More than three decades since the Treaty of Paris ended the Revolutionary War and 25 years since the U.S. Constitution was signed, the nation was still without a strong central government. Questions remained about trade, economy and the unresolved issue of slavery. No less important were the calls for “Free Trade and Sailors’ Rights” by the merchant seafarers and the push of the young war-hawk Republicans for westward expansion. These and other issues came to a head in the spring of 1812, as Americans debated the possibility of a second war with Great Britain. Hot button topics included England’s impressment of sailors and a desired final solution to securing the Northwest Territory, left unresolved in the 1783 Treaty of Paris.

On June 18, 1812, with America no longer able to protect its maritime neutrality amidst the Napoleonic Wars, a declaration of war was enacted to preserve and protect America’s global trade. Within months, President James Madison’s military call of “Onward to Canada” along the frontier ended in failure, due to poor leadership, lack of support from New England, poor equipage and lack of preparation. But the American invasion was not without success: In April 1813, Americans captured the Canadian capital city of York, burning much of the city and raising the American colors over Government House. Meanwhile, Commodore Oliver Hazard Perry’s signal victory over a superior British squadron on Lake Erie in September 1813 and other victories proved American naval strength and discipline.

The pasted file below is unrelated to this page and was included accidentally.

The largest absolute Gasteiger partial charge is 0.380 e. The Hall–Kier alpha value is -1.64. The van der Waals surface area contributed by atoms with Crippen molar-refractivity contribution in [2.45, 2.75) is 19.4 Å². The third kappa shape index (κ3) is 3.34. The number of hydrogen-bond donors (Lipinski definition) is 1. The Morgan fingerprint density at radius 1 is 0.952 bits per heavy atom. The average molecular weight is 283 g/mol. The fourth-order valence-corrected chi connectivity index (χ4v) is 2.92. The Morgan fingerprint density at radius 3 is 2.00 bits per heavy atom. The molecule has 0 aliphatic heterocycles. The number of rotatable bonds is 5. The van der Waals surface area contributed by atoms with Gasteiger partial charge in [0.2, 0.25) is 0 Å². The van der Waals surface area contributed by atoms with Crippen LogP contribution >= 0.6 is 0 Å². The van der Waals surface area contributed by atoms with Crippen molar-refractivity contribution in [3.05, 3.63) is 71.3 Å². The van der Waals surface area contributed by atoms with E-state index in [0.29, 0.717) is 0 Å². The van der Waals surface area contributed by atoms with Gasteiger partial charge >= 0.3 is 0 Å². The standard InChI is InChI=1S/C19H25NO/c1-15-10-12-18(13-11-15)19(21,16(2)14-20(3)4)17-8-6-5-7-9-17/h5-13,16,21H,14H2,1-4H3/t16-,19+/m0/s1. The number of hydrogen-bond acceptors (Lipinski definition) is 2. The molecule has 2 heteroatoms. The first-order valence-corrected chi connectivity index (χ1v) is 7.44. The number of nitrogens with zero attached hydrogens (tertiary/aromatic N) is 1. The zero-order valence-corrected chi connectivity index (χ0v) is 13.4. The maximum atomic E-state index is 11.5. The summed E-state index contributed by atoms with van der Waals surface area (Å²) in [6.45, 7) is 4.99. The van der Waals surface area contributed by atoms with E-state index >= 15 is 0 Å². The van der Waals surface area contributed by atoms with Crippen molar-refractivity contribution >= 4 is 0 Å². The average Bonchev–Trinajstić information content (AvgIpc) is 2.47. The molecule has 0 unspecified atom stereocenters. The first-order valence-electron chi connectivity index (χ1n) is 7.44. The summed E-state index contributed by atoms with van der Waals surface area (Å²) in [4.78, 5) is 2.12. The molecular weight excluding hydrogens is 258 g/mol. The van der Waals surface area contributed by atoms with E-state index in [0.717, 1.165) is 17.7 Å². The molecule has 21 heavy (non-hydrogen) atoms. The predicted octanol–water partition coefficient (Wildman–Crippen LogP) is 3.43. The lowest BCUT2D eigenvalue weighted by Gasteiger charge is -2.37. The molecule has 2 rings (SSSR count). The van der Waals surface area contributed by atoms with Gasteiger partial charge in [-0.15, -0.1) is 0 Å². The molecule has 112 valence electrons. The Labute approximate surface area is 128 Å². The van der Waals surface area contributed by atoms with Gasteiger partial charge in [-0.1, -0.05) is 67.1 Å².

England’s war strategy for 1814 drifted southward from the Canadian frontier to the Chesapeake Bay region. America’s largest estuary was the nation’s heart of farming, commerce, ship-building and government, making it a high prize of war. In March 1814, a British squadron arrived to enforce the admiralty’s blockade declaration of the Chesapeake and Delaware Bays, making use of extensive surveys conducted of those waterways by the Royal Navy during the Revolutionary War. 

Menelaus_HMS_1810_Illustration
British frigate, HMA Menelaus, raided along Chesapeake Bay.
Royal Museums Greenwich / Wikipedia

On April 28, 1814, British Vice Admiral Alexander Cochrane directed Rear Admiral Cockburn to begin a devastating naval attack on the Chesapeake. 

“Their Sea Port Towns laid in Ashes & the Country wasted will be some sort of a retaliation for their savage Conduct in Canada [at York].... [I]t is ... therefore but just, that Retaliation shall be made near to the Seat of their Government from whence those Orders emanated, you may depend upon my most cordial Support in whatever you may undertake against the Enemy.” The offensive was driven by more than vengeance. The global geopolitical game had fundamentally changed. Following his disastrous 1812 Russian campaign and resounding loss at the October 1813 Battle of Leipzig, Napoleon had surrendered in Paris to the allied coalition on March 31, a capitulation so complete that the emperor was forced into exile on the isle of Elba. England found itself able to focus upon a final campaign with renewed strength to chastise the Americans into submission once and for all.